But in a striking move, a Tel Aviv tech magnate who bought the team last year is taking on La Familia. Moshe Hogeg has pledged to rid the fan base of racism and nativism — even having his lawyers send fans letters threatening lawsuits — and signed an African player named Ali Mohamed. La Familia read that as a challenge, though Mohamed is actually Christian.
Hogeg’s effort to remake Beitar Jerusalem and reform its fans has become a flash point in Israel’s class wars, which pit an old-line working class against the nouveau riche.
Israel’s elections last week revealed a country that is fiercely polarized, divided between religious and secular, hawkish and moderate. But in many ways, it is the schism between the working class, so loyal to longtime Prime Minister Benjamin Netanyahu and Beitar Jerusalem, and the liberal elite that spurns both of them that has left Israeli politics so desperately deadlocked.
The question now is whether Netanyahu’s Likud party and its rival Blue and White party will find a way to reach across the divide and perhaps form a unity government.
The fault line is one of both class and culture. Critics of La Familia may call it nativist and racist, but its members say they’re simply standard-bearers for a working-class Israel that more affluent Israelis don’t understand.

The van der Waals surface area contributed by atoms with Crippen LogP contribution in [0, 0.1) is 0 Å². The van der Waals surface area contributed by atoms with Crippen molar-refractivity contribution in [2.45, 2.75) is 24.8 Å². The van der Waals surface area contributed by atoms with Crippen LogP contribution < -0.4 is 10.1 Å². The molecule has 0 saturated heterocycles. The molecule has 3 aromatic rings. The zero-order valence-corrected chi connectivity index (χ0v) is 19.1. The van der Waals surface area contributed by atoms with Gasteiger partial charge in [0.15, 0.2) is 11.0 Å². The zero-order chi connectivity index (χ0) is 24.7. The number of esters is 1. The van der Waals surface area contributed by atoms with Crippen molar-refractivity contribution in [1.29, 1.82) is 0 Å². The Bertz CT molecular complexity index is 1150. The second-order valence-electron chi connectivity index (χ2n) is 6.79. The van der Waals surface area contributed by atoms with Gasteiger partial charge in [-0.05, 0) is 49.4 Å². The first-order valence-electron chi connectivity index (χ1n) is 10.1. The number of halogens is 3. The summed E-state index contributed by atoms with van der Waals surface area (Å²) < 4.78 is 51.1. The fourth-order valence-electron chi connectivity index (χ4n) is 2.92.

“Moshe Hogeg thinks he can come in and tell us how to live our lives, like he knows better than us because he makes more money,” Mati Suleimani, 18, a member of La Familia, said outside the stadium during the team’s home opener in late August against Hapoel Be’er Sheva. “And he is mistaken.”
Inside the packed stadium, as the game was about to begin, the fans took their cue from La Familia, singing a eardrum-shattering rendition of the Israeli national anthem, before eventually turning to their signature “War” chant and a storm of unprintable prostitution-related epithets directed at the opponents.
La Familia sets the tone for a proudly right-wing team that was founded in 1936, more than a decade before the state of Israel. The team was part of Zeev Jabotinsky’s Beitar movement — the “Revisionist Zionist” philosophy combining the idea of a Jewish homeland with nationalist politics — and rivaled the Zionist movement headed by Israel’s founding father David Ben-Gurion.
Throughout its history, Beitar Jerusalem has remained closely associated with Revisionist Zionism, which later gave birth to Menachem Begin’s Likud movement. Recent fans have included Netanyahu himself and Avigdor Liberman, a hawkish former defense minister.